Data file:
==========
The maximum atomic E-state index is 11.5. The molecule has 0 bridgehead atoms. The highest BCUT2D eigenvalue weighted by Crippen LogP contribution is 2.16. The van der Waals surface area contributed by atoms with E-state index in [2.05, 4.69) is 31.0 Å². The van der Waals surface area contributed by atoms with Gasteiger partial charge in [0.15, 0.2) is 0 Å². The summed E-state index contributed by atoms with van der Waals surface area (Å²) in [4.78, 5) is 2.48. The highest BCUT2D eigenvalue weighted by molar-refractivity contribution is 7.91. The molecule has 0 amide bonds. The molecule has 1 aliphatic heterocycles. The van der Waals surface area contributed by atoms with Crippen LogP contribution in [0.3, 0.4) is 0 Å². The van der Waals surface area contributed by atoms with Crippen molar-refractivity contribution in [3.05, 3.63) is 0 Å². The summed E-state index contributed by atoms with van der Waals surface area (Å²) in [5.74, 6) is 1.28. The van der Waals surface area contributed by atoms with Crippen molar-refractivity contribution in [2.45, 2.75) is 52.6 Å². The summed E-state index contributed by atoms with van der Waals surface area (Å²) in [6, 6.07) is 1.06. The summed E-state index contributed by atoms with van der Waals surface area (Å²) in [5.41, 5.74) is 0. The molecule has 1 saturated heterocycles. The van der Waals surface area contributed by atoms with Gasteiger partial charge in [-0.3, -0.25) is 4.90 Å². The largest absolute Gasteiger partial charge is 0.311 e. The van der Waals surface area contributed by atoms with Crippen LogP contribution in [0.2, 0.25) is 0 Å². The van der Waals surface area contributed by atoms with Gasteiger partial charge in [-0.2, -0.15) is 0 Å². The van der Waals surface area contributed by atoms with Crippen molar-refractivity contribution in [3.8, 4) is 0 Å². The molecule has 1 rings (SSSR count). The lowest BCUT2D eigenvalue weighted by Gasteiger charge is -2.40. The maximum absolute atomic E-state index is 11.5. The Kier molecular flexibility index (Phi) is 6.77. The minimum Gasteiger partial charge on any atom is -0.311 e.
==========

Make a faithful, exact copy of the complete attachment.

The maximum atomic E-state index is 11.5. The molecule has 0 bridgehead atoms. The highest BCUT2D eigenvalue weighted by Crippen LogP contribution is 2.16. The van der Waals surface area contributed by atoms with E-state index in [2.05, 4.69) is 31.0 Å². The van der Waals surface area contributed by atoms with Gasteiger partial charge in [0.15, 0.2) is 0 Å². The summed E-state index contributed by atoms with van der Waals surface area (Å²) in [4.78, 5) is 2.48. The highest BCUT2D eigenvalue weighted by molar-refractivity contribution is 7.91. The molecule has 0 amide bonds. The molecule has 1 aliphatic heterocycles. The van der Waals surface area contributed by atoms with Crippen LogP contribution in [0.3, 0.4) is 0 Å². The van der Waals surface area contributed by atoms with Crippen molar-refractivity contribution in [3.05, 3.63) is 0 Å². The summed E-state index contributed by atoms with van der Waals surface area (Å²) in [5.74, 6) is 1.28. The van der Waals surface area contributed by atoms with Crippen molar-refractivity contribution in [2.45, 2.75) is 52.6 Å². The summed E-state index contributed by atoms with van der Waals surface area (Å²) in [6, 6.07) is 1.06. The summed E-state index contributed by atoms with van der Waals surface area (Å²) in [5.41, 5.74) is 0. The molecule has 1 saturated heterocycles. The van der Waals surface area contributed by atoms with Gasteiger partial charge in [-0.3, -0.25) is 4.90 Å². The largest absolute Gasteiger partial charge is 0.311 e. The van der Waals surface area contributed by atoms with Crippen LogP contribution in [0.2, 0.25) is 0 Å². The van der Waals surface area contributed by atoms with Gasteiger partial charge in [-0.2, -0.15) is 0 Å². The van der Waals surface area contributed by atoms with Crippen molar-refractivity contribution in [3.8, 4) is 0 Å². The molecule has 1 rings (SSSR count). The lowest BCUT2D eigenvalue weighted by Gasteiger charge is -2.40. The maximum absolute atomic E-state index is 11.5. The Kier molecular flexibility index (Phi) is 6.77. The minimum Gasteiger partial charge on any atom is -0.311 e.